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We've all met a vegetarian in our time.
For many of us, it's hard to believe that anyone can completely cut out meat from their diet. Like, have you never tried steak man? It's lit.
However, an expert has claimed that it is actually impossible to be a vegetarian.
Andrew Smith, the Assistant Professor of English and Philosophy at Drexel University, has said that no matter what you eat, even if it is plant based, will contain animal remains - thus making you a meat eater.
"Plants acquire nutrients from the soil, which is composed, among other things, of decayed plant and animal remains. So even those who assume they subsist solely on a plant-based diet actually eat animal remains as well. This is why it's impossible to be a vegetarian," Andrew said in his book A Critique of the Moral Defense of Vegetarianism.
May as well have a cheeseburger then, eh?
Andrew is not simply going in on vegetarians for the sake of it, he is actually one himself. He's also 'nearly vegan', which sounds an awful lot like one of those people who eats a carrot for the sake of a Twitter post that includes #Vegan.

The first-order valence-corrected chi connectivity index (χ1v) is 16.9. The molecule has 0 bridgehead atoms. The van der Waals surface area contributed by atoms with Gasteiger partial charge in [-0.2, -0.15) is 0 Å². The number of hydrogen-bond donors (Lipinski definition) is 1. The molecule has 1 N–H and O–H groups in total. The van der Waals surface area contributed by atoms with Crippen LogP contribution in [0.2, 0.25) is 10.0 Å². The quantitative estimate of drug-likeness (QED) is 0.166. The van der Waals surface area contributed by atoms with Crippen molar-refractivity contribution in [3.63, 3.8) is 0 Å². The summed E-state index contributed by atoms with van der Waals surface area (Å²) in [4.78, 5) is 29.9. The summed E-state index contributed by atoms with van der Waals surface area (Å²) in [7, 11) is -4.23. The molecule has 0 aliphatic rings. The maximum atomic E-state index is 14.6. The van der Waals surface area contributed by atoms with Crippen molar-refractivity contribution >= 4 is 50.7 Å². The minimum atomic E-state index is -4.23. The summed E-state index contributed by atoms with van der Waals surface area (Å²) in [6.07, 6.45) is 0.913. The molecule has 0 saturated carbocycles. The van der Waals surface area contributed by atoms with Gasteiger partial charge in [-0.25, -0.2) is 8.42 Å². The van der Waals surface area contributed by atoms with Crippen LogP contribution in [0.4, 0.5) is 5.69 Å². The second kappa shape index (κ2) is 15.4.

"For the record, I've been a 'vegetarian' for about 20 years and nearly 'vegan' for six. I'm not opposed to these eating practices. That isn't my point. But I do think that many 'vegetarians' and 'vegans' could stand to pay closer attention to the experiences of the beings who we make our food. For example, many vegetarians cite the sentience of animals as a reason to abstain from eating them. But there's good reason to believe that plants are sentient, too. In other words, they're acutely aware of and responsive to their surroundings, and they respond, in kind, to both pleasant and unpleasant experiences," he wrote in his book.
Anyway, I'm off for a KFC.
Words by Mark McGowan
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